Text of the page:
Claire and the Egotistical Rat Bastard is almost done. YEAH!
It is now in the hands of a group who are reading, looking for inconsistencies and any other craziness that may have slipped past me. I’m sure there are many.
This brings me to today’s topic. Why I hate spell check.
I know, I’ve ranted about this before but every time I start to edit it attacks me all over again.
Now this time I didn’t get a lot of little colored squiggles for having a passive voice. Thank you gods of micro soft!
First, I’ve been cleaning up Molly and the Vampire. The one Amazon review I’ve gotten took off a star for my problems with homonyms. She still gave me four stars but said I should use spell check.
I wanted to cry out to her, “But I did use spell check!”
Now you see; that is part of the problem. People have a weird notion that spell check actually knows what it’s talking about. It doesn’t something that has been brought to my attention in a very painful way. For example, loosing that star.
I have learned a lot about what the program will and will not help me with. It will not distinguish between those pesky homonyms, and when I’m tired and frustrated I start accepting what it tells me. BIG MISTAKE. My reviewer thought that it would get things right. HA!.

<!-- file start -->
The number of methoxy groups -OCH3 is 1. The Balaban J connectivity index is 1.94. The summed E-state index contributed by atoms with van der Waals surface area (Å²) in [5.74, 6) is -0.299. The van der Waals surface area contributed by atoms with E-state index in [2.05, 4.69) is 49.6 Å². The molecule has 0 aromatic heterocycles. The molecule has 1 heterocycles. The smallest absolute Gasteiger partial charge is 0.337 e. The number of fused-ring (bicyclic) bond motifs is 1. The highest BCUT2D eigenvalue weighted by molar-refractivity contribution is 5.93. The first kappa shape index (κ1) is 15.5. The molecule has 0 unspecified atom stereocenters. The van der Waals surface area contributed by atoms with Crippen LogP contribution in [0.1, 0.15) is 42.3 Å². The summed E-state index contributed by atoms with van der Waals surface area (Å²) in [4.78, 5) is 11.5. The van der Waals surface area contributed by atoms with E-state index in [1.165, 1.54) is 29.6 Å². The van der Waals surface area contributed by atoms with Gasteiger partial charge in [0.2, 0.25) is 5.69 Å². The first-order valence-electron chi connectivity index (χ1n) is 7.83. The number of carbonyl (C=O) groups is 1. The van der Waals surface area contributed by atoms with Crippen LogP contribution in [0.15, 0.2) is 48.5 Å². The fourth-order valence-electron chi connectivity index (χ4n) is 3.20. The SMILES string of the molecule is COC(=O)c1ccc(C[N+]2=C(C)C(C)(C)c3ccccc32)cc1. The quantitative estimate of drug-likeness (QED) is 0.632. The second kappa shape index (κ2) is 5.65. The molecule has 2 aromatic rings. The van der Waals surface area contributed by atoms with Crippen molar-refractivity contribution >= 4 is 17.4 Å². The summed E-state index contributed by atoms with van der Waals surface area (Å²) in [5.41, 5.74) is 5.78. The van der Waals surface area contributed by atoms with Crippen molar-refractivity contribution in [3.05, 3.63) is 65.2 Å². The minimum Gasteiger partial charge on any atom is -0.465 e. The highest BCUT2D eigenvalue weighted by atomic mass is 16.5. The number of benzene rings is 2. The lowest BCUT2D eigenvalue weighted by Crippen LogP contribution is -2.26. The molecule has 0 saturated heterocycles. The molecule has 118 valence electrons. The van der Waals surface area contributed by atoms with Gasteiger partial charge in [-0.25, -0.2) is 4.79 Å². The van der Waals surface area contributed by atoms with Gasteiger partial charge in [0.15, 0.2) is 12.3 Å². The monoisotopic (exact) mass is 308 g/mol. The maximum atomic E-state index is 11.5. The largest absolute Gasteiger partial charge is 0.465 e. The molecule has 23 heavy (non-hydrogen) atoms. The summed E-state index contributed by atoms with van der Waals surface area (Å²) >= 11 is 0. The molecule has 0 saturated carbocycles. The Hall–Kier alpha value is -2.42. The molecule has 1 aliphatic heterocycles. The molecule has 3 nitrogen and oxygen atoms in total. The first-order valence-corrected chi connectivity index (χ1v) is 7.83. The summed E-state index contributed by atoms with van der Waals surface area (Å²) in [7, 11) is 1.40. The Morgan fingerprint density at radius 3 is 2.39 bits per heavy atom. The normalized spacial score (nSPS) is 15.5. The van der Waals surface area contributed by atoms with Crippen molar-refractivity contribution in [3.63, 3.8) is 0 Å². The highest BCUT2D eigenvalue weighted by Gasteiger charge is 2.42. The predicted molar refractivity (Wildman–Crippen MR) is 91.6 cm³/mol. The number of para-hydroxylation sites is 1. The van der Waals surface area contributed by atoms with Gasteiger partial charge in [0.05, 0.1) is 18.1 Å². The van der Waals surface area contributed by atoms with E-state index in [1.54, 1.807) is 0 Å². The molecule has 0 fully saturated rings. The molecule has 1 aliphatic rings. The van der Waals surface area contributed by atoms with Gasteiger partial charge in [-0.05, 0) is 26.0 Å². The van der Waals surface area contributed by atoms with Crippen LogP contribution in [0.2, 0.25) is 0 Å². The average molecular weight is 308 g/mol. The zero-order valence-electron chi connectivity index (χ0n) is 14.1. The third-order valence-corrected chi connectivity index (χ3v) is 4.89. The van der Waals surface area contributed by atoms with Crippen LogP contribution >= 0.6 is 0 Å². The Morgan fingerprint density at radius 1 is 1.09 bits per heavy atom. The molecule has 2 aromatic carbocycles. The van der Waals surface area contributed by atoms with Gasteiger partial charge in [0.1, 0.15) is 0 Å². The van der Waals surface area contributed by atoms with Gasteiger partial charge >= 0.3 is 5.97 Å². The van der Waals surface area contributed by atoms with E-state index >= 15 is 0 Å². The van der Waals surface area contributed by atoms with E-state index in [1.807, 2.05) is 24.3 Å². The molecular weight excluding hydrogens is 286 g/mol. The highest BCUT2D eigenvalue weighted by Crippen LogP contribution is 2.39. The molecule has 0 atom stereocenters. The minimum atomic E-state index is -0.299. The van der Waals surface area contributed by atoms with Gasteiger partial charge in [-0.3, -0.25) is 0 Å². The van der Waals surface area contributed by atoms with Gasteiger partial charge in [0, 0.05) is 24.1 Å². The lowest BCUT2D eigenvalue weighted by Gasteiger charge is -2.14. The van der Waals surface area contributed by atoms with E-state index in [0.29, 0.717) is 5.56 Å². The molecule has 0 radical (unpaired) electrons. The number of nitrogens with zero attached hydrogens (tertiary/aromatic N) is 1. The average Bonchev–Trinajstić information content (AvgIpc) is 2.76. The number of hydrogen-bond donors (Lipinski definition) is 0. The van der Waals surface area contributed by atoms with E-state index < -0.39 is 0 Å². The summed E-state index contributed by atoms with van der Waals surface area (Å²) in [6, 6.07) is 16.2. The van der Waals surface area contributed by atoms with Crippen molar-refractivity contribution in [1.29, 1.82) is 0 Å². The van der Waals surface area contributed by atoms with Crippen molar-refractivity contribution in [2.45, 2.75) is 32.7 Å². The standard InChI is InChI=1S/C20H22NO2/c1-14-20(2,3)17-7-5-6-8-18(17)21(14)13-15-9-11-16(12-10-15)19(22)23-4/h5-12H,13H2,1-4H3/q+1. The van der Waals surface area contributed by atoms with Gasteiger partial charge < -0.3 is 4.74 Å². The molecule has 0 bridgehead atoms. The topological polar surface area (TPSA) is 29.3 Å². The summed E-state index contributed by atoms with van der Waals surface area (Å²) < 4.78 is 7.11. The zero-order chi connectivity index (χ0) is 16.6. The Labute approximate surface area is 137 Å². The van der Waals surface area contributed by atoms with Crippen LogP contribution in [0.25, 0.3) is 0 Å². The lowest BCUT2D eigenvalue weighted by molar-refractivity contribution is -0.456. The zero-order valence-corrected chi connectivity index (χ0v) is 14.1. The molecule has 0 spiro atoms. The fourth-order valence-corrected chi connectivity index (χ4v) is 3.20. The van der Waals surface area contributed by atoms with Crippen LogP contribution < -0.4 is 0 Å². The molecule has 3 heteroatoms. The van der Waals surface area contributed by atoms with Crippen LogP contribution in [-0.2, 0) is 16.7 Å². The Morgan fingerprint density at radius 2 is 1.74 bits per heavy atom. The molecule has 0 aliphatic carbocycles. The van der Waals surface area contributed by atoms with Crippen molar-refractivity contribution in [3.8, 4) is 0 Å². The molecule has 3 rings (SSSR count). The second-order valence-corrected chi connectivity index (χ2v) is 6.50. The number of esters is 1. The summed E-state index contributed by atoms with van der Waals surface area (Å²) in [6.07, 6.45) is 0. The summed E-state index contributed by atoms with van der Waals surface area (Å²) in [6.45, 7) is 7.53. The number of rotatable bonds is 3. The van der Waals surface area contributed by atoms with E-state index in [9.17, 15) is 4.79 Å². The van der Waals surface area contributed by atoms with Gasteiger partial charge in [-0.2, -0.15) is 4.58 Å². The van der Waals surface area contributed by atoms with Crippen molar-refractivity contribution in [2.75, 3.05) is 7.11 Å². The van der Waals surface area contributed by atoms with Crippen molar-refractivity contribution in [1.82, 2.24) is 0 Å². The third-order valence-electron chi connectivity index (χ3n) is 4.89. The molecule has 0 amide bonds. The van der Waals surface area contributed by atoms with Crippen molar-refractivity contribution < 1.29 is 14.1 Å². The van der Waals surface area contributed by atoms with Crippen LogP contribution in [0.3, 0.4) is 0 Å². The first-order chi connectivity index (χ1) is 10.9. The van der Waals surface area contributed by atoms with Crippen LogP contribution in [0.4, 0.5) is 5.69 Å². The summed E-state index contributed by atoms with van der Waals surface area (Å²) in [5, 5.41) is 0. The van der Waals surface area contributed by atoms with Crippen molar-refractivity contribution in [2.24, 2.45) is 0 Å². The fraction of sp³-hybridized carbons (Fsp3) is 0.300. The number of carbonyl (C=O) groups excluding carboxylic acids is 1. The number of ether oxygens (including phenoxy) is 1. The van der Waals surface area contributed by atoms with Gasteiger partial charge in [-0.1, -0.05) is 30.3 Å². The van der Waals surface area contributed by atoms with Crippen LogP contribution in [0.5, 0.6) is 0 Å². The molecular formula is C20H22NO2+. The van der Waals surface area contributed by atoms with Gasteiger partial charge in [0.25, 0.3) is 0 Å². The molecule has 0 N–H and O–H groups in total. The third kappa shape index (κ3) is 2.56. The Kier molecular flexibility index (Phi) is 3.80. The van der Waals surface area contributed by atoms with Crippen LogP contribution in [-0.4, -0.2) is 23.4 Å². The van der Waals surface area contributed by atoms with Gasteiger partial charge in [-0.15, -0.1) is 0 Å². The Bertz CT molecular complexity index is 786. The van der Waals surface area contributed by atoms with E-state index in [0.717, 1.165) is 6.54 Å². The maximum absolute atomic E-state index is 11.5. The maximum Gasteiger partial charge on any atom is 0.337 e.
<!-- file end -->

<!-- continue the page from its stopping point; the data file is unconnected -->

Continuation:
I went through the manuscript three times searching for their, there, and they’re. Lord I hope I got them all.
Spell check also hates normal conversation, at least the normal conversation between my characters. Conversations between my people tend to be overrun with fragments. I can’t help it if that’s the way they communicate and I will not be held responsible for what they tell me.
But there is something bigger that I just don’t understand at all.
When my hero Bran tells his friends that “My lady was intent on breaking my heart” Spell Check tells me it should be “My lady were intent on breaking my heart.”
When “Molly had to give herself a mental shake” Apparently it should have been “Molly had to give her a mental shake.” It left me wondering who had wandered into the scene and needed a mental shake.
When Molly thinks that quirky people were usually fun, Spell Check decided that I had too many quirky people and that quirky people was usually fun.
But the one that really got me, the one that took me a couple of minutes to figure out was a scene between Bran and his friends Crow and Minstrel. The line I wrote was; Both men were grinning at Bran who just looked puzzled. I thought it made sense, but I was wrong. It should actually have read, Both men were grinning oat Bran who just looked puzzled.
It was clear that at some point when I wasn’t watching my hero turned into a healthy breakfast cereal.
Molly is going to be very disappointed.